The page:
During the Blair years the party started to break out of the old Ecology Party niche, with its emphasis on lifestyle choices, and opposed not only the Iraq war but New Labour`s economic policies. After the 2008 financial crash and the election of Caroline Lucas as the first Green Party MP, this process accelerated and attracted many who had been politically homeless in the face of the New Labour/Tory/LibDem consensus for globalisation, privatisation and austerity. Many were former Labour Party activists and by 2015 the party had its best ever general election result – fought on a social justice and anti-austerity agenda and membership peaked at 68,000.
Obviously Labour had the potential to be more effective, but only if the left won the battle in the party and its green policies were to be extended, prioritised and implemented. In spite of these caveats many did decide to join Labour (some saying they did so with a heavy heart). Nearly 40,000 left the Green Party during 2017/18 including many experienced activists and people who had held key positions on leading bodies. The current membership of around 36,000 reflects a more recent influx – mostly people attracted by the Peoples Vote on Brexit stance of the Green Party leadership.
The leadership were in a bind, unsure of how to position the party and it was clear that a difficult period lay ahead. This was to be amply confirmed at the 2017 general election when the Greens lost 700,000 votes, mostly to Labour. But in 2016, with Caroline Lucas back again as leader, the party concentrated its efforts on a “Yes to the EU” campaign for the Brexit referendum. This was a shift from the historical position of favouring localism “think global, act local” over ceding control to centralised, unaccountable blocs. In fact the party was largely eurosceptic from its foundation – until 2016!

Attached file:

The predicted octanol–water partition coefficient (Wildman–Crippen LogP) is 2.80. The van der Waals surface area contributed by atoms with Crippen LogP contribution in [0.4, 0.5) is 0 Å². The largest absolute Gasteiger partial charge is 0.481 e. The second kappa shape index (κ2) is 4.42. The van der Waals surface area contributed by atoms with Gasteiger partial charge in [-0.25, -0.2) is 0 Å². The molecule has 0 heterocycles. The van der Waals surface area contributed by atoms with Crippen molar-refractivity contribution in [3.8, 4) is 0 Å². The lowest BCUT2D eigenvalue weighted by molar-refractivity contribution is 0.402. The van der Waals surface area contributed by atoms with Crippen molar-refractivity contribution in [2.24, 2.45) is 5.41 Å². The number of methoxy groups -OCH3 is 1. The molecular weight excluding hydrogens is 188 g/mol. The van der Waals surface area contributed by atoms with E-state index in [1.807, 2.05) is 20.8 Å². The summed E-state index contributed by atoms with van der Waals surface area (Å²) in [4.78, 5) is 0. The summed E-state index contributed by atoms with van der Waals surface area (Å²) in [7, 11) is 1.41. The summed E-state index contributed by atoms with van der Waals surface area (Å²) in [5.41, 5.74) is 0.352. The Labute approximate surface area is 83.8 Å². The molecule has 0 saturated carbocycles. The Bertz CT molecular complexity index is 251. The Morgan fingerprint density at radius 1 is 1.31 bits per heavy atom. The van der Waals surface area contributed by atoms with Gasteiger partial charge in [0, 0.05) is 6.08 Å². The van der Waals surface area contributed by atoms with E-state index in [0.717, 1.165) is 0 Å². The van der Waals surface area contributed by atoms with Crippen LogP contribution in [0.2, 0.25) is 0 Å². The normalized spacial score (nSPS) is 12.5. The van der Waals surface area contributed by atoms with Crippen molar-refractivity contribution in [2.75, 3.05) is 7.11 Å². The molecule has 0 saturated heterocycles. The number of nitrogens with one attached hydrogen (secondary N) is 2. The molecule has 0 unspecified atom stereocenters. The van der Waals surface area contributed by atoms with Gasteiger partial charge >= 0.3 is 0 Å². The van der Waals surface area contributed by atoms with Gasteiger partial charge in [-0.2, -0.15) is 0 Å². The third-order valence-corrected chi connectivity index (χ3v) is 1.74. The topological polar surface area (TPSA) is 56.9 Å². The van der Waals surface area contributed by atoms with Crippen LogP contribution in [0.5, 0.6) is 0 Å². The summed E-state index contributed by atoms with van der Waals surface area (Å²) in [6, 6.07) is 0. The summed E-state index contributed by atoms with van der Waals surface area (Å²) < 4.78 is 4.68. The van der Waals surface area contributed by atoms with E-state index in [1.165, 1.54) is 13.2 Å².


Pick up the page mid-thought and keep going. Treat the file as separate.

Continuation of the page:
So no big surprise that the party piled onto the “Peoples Vote” bandwagon with enthusiasm, making it a top policy priority. This call for a second referendum confirmed the widely held view that the establishment wanted endless votes until the people “voted the right way” - as had happened with EU votes in several countries in the past.
Countless people have been inspired by Caroline Lucas who never seemed to put a foot wrong in her approach, her media appearances or her analysis. She still has wide public respect and will probably become a “national treasure” but the shock of Brexit resulted in a series of missteps and strategic errors. The Green Party seemed locked into a period of panic reactions to events – backing the divisive “Peoples Vote” campaign; panicking over anti-semitic allegations; not defending party democracy in the face of attacks by “identity politics” militants - and moving heaven and earth to make sure the Urgent Holistic Review (HR) proposals to change the Green Party structure took effect.
The 2018 Autumn conference spent more time wrangling over internal party organisation than debating the political challenges facing the party. The membership at large had little or no interest in the HR rigmarole or the referendum to agree the changes. Party staff and resources had to be fully mobilised to harvest enough votes for a 16% turnout and avoid an “egg on face” outcome.
A review to make the party more efficient and member friendly would be a good idea but the HR is almost the exact opposite. Decisions on political activities will be centralised in an 11 member Political Executive (PEX) and the Board of Directors of a limited company will deal with staff, finance and day to day functions. A 45 member Council will take on all the work done by committees currently dealing with policy development, conferences, publications and campaigning and international affairs.